Here's two folks that left corporate America just over ten years ago to open a place for disabled animals to thrive. They've broken all the pre-determined rules on what should happen to disabled animals and shown the world that just like with people - there are no disabilities that should hinder an attempt at the good life.
These are the people I think of when I think of celebrity. And the ranch is what I've chosen as my 'in lieu of' gift recipient. I was super nervous to email them to make sure that was cool. And when I got a return email - well it could have been 1979 and Shawn Cassidy was knocking on my door, I got so giddy.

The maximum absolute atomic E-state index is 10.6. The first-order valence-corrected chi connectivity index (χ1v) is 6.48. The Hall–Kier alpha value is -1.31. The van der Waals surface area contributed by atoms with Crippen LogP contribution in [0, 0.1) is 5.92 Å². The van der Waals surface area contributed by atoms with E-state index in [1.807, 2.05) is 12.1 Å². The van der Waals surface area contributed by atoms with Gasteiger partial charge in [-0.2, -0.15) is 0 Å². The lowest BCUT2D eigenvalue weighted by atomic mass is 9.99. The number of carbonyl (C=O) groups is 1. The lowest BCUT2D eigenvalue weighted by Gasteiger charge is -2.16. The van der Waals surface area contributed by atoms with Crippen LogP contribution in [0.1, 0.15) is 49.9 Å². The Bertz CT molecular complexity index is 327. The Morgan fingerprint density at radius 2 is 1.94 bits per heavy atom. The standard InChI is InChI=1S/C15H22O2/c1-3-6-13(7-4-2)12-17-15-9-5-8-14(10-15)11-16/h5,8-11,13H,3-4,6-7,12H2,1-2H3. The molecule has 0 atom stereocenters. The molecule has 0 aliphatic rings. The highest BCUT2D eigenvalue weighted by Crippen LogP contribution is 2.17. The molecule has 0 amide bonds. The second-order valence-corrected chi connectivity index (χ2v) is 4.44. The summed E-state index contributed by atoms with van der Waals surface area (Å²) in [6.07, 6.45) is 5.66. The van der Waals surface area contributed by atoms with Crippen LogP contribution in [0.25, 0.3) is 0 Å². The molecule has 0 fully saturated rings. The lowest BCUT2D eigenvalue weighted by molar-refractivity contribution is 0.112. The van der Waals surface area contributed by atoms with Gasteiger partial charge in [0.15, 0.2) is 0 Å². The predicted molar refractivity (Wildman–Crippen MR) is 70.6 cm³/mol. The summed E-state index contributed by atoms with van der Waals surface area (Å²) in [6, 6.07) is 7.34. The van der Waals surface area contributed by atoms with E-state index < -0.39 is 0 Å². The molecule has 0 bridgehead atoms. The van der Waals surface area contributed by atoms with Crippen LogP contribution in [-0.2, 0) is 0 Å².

I'm not even going to attempt to list all the animals I have gotten to know through the ranch over the past years. They are all on the website though - if you like feeling warm and fuzzy, you should check it out.
I can only imagine what Steve & Alayne's friends and family thought when they said, "Yeah, we're quitting our jobs and buying a ranch. Where we'll keep blind horses. And wobbly dogs. And cats with missing limbs. Oh - and maybe we can find some that are both blind AND deaf - won't that be fun?"
I feel an automatic connection to people who throw caution to the wind. Which is ironic, because I'm not that good at it. Maybe I'm impressed with their bravery. Maybe I'm jealous of their cahoonas. Maybe I secretly want to be them.
I do know that if I ever win the big one - I'll be opening my own version of the ranch here in the south. For dogs and cats and horses that prefer homemade biscuits and collard greens (don't worry, Dad, I'll also get you a new motorhome).